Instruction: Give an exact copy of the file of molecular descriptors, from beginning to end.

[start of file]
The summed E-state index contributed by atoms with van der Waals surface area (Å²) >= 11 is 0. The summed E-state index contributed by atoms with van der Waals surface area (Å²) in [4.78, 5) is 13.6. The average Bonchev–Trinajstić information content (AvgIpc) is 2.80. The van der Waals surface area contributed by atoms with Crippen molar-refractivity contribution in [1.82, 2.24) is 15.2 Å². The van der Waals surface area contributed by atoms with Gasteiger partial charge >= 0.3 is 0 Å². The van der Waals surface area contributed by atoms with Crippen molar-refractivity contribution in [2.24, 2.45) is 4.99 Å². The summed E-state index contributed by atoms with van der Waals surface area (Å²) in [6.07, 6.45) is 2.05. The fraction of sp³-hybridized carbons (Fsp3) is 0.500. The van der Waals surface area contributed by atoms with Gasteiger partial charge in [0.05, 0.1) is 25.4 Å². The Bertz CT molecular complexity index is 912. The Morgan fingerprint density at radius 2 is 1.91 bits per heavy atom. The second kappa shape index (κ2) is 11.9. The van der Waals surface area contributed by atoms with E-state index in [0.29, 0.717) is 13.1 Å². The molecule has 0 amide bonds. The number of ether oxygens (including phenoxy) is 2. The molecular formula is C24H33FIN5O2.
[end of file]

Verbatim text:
The summed E-state index contributed by atoms with van der Waals surface area (Å²) >= 11 is 0. The summed E-state index contributed by atoms with van der Waals surface area (Å²) in [4.78, 5) is 13.6. The average Bonchev–Trinajstić information content (AvgIpc) is 2.80. The van der Waals surface area contributed by atoms with Crippen molar-refractivity contribution in [1.82, 2.24) is 15.2 Å². The van der Waals surface area contributed by atoms with Gasteiger partial charge >= 0.3 is 0 Å². The van der Waals surface area contributed by atoms with Crippen molar-refractivity contribution in [2.24, 2.45) is 4.99 Å². The summed E-state index contributed by atoms with van der Waals surface area (Å²) in [6.07, 6.45) is 2.05. The fraction of sp³-hybridized carbons (Fsp3) is 0.500. The van der Waals surface area contributed by atoms with Gasteiger partial charge in [0.05, 0.1) is 25.4 Å². The Bertz CT molecular complexity index is 912. The Morgan fingerprint density at radius 2 is 1.91 bits per heavy atom. The second kappa shape index (κ2) is 11.9. The van der Waals surface area contributed by atoms with E-state index in [0.29, 0.717) is 13.1 Å². The molecule has 0 amide bonds. The number of ether oxygens (including phenoxy) is 2. The molecular formula is C24H33FIN5O2.